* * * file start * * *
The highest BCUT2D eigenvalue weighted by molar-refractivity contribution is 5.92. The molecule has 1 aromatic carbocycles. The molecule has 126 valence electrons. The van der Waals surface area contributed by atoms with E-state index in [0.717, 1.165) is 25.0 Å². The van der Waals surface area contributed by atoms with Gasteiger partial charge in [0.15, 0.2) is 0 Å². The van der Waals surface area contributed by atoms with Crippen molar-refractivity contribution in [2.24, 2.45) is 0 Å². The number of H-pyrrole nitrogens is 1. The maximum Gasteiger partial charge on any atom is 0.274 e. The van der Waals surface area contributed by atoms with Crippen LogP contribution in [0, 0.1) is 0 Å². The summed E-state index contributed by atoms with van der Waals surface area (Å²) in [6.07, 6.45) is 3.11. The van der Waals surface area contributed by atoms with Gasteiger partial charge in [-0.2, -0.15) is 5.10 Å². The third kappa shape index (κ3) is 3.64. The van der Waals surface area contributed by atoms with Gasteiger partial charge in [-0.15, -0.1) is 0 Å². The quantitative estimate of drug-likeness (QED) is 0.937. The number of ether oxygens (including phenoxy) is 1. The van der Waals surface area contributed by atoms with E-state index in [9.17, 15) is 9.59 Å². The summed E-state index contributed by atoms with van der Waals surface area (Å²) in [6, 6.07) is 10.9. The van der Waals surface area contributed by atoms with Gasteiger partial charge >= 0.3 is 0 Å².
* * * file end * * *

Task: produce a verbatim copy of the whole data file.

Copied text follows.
The highest BCUT2D eigenvalue weighted by molar-refractivity contribution is 5.92. The molecule has 1 aromatic carbocycles. The molecule has 126 valence electrons. The van der Waals surface area contributed by atoms with E-state index in [0.717, 1.165) is 25.0 Å². The van der Waals surface area contributed by atoms with Gasteiger partial charge in [0.15, 0.2) is 0 Å². The van der Waals surface area contributed by atoms with Crippen molar-refractivity contribution in [2.24, 2.45) is 0 Å². The number of H-pyrrole nitrogens is 1. The maximum Gasteiger partial charge on any atom is 0.274 e. The van der Waals surface area contributed by atoms with Crippen LogP contribution in [0, 0.1) is 0 Å². The summed E-state index contributed by atoms with van der Waals surface area (Å²) in [6.07, 6.45) is 3.11. The van der Waals surface area contributed by atoms with Gasteiger partial charge in [-0.2, -0.15) is 5.10 Å². The third kappa shape index (κ3) is 3.64. The van der Waals surface area contributed by atoms with Gasteiger partial charge in [-0.15, -0.1) is 0 Å². The quantitative estimate of drug-likeness (QED) is 0.937. The number of ether oxygens (including phenoxy) is 1. The van der Waals surface area contributed by atoms with E-state index in [9.17, 15) is 9.59 Å². The summed E-state index contributed by atoms with van der Waals surface area (Å²) in [6, 6.07) is 10.9. The van der Waals surface area contributed by atoms with Gasteiger partial charge >= 0.3 is 0 Å².